Political commentator and media personality Michael Knowles has authored an examination of politically correct speech in his book Speechless: Controlling Words, Controlling Minds, from Regnery Publishing.
Politics is now a war of words
We use language to communicate not only what we perceive and believe, but also to describe reality. This is frequently at odds with politically correct speech, and politics has become a war of words. Knowles makes the point that “according to political correctness, words do not describe reality; they constitute it.”
A book like Speechless couldn’t be more relevant. In an age when the term “birthing person” is used, Knowles points out that our first words, “mama” or “papa,” may be politically incorrect. With speech, people frequently yield out of politeness. Furthermore, in modern America, people remain silent out of fear. Truth is regarded as not only dangerous but as Knowles can confirm: stating facts can get you physically attacked.
Opponents of political correctness frequently poke fun at the absurdity in the latest politically correct phrase du jour or insist on the necessity of free speech. In Speechless, Knowles argues instead that this frequently misses the point: “we must not merely demand the right to speak; more importantly, we must have something to say.” It’s a potent point during a time when one not only can’t dissent with mainstream narratives, but even questioning is forbidden.
Speechless is thoroughly researched and referenced
Speechless is a thoroughly researched work and the information presented is meticulously referenced. The book is rich with historical lore on political correctness and speech suppression as well as examples from current events. Knowles dismantled many of the enduring historical misconceptions relating to speech.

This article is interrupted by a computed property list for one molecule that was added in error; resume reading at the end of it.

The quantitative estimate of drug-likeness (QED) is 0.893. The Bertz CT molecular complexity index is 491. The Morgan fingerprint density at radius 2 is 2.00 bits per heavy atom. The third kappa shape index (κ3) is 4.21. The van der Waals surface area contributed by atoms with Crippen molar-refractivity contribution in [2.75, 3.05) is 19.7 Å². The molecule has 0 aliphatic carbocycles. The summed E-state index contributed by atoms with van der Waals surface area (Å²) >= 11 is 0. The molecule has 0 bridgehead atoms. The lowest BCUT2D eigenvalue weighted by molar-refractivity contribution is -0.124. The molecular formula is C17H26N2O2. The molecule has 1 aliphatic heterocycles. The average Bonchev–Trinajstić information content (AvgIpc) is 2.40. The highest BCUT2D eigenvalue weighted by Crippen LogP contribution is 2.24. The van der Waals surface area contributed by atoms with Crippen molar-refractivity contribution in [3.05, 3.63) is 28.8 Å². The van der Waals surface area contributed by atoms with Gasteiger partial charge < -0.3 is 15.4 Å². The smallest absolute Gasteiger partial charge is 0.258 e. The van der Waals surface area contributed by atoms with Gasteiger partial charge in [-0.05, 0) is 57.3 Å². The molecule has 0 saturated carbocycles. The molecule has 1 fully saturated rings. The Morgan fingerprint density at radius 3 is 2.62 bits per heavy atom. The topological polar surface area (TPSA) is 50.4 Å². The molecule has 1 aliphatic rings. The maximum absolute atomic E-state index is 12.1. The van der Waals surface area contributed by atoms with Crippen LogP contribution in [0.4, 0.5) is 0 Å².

Political correctness is at odds with “the facts”
My biggest takeaway from Speechless by Michael Knowles is that political correctness is not and has never been about coherence. That’s not the purpose. Society cannot simultaneously embrace contradictory beliefs and viewpoints, but as Knowles illustrates, political correctness requires it. For your political correctness to be up to date, no belief can be fixed. Political correctness moves at too rapid a pace. Reality and political correctness are at odds with one another.
Knowles Is An Eloquent Writer
Speechless is not light reading however it is written quite eloquently. Knowles’ command of the English language is masterful, much like his broadcasts. After such substantial reading, it’s fitting he should end with some of his unique and at times satirical humor. The “Glossary of Jargon,” displays the trademark Knowlesian wit and provides some guidance on navigating politically correct terms.
Speechless is recommended for those curious minds who want to look beneath the surface of politically correct speech and censorship. Knowles’ book is the product of a sharp mind. You will see how the manipulation of words is effective and how they achieve goals with these devious methods.
My Favourite Quotes From The Book
“Under political correctness, saying the right thing supplants doing the right thing.”
“Both leftist critiques of the ‘American dream’ and conservative defenses of social mobility, each based on its side’s cherished statistics, miss the more fundamental transformation: radicals have replaced the virtue of diligence with the sin of sloth in the pantheon of public values.”
“If man and woman do not exist as real sexual categories- if ‘gender’ is a mere ‘social construct’- then the logic behind ‘gay rights’ falls apart. Conversely, if men really are men, and women really are women, and men cannot become women by simply declaring that they are, then the logic behind ‘transgenderism’ collapses. Yet political correctness demands that we hold both contradictory views at the same time.
“Politically correct radicals seek to suppress and ultimately transform our moral intuitions, deny our rational faculties, and erase the wisdom of the ages.
It’s a good book. I recommend it. It’s well argued and these things need to be said in these crazy times. I think he goes too far. He’s too conservative in my opinion. I typically hold a classical liberal world view on most issues. He openly opposes this in the last chapter saying that this is insufficiently conservative to be of benefit. I honestly think there are some ideas and beliefs that belong to the left side of politics that are meaningful and benefit society. In my opinion, it is unwise to disregard all of these ideas only because you are ideologically opposed to them. Nonetheless, most of the dominant institutions sit on the hard left end of the political spectrum and are horribly intolerant and illiberal. From my liberal perspective, I can momentarily align myself with a hard line conservative to address the illiberal actions of the tyrannical left wing ideas these institutions impose on us.